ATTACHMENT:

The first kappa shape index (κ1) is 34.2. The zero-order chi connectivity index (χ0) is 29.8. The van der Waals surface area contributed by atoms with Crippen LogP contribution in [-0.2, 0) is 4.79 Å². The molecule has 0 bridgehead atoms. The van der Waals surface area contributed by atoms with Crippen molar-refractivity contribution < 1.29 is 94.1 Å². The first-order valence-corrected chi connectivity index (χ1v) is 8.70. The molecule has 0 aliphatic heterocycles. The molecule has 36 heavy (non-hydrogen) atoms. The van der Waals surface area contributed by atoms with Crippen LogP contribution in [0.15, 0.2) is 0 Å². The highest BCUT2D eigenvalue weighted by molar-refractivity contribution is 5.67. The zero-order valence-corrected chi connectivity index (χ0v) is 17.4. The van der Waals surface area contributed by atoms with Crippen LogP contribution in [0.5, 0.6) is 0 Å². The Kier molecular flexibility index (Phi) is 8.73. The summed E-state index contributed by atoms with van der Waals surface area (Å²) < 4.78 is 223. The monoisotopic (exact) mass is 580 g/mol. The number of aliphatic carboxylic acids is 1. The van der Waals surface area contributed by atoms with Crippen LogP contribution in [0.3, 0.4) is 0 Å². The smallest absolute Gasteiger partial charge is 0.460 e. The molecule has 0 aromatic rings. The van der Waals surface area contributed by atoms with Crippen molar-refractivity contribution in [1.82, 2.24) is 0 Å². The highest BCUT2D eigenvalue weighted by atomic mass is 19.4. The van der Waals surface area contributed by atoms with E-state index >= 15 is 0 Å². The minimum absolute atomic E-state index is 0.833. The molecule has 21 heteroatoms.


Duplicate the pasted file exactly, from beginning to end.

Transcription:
The first kappa shape index (κ1) is 34.2. The zero-order chi connectivity index (χ0) is 29.8. The van der Waals surface area contributed by atoms with Crippen LogP contribution in [-0.2, 0) is 4.79 Å². The molecule has 0 bridgehead atoms. The van der Waals surface area contributed by atoms with Crippen molar-refractivity contribution < 1.29 is 94.1 Å². The first-order valence-corrected chi connectivity index (χ1v) is 8.70. The molecule has 0 aliphatic heterocycles. The molecule has 36 heavy (non-hydrogen) atoms. The van der Waals surface area contributed by atoms with Crippen LogP contribution in [0.15, 0.2) is 0 Å². The highest BCUT2D eigenvalue weighted by molar-refractivity contribution is 5.67. The zero-order valence-corrected chi connectivity index (χ0v) is 17.4. The van der Waals surface area contributed by atoms with Crippen LogP contribution in [0.5, 0.6) is 0 Å². The Kier molecular flexibility index (Phi) is 8.73. The summed E-state index contributed by atoms with van der Waals surface area (Å²) < 4.78 is 223. The monoisotopic (exact) mass is 580 g/mol. The number of aliphatic carboxylic acids is 1. The van der Waals surface area contributed by atoms with Crippen LogP contribution in [0.3, 0.4) is 0 Å². The smallest absolute Gasteiger partial charge is 0.460 e. The molecule has 0 aromatic rings. The van der Waals surface area contributed by atoms with Crippen molar-refractivity contribution in [1.82, 2.24) is 0 Å². The highest BCUT2D eigenvalue weighted by atomic mass is 19.4. The van der Waals surface area contributed by atoms with E-state index >= 15 is 0 Å². The minimum absolute atomic E-state index is 0.833. The molecule has 21 heteroatoms.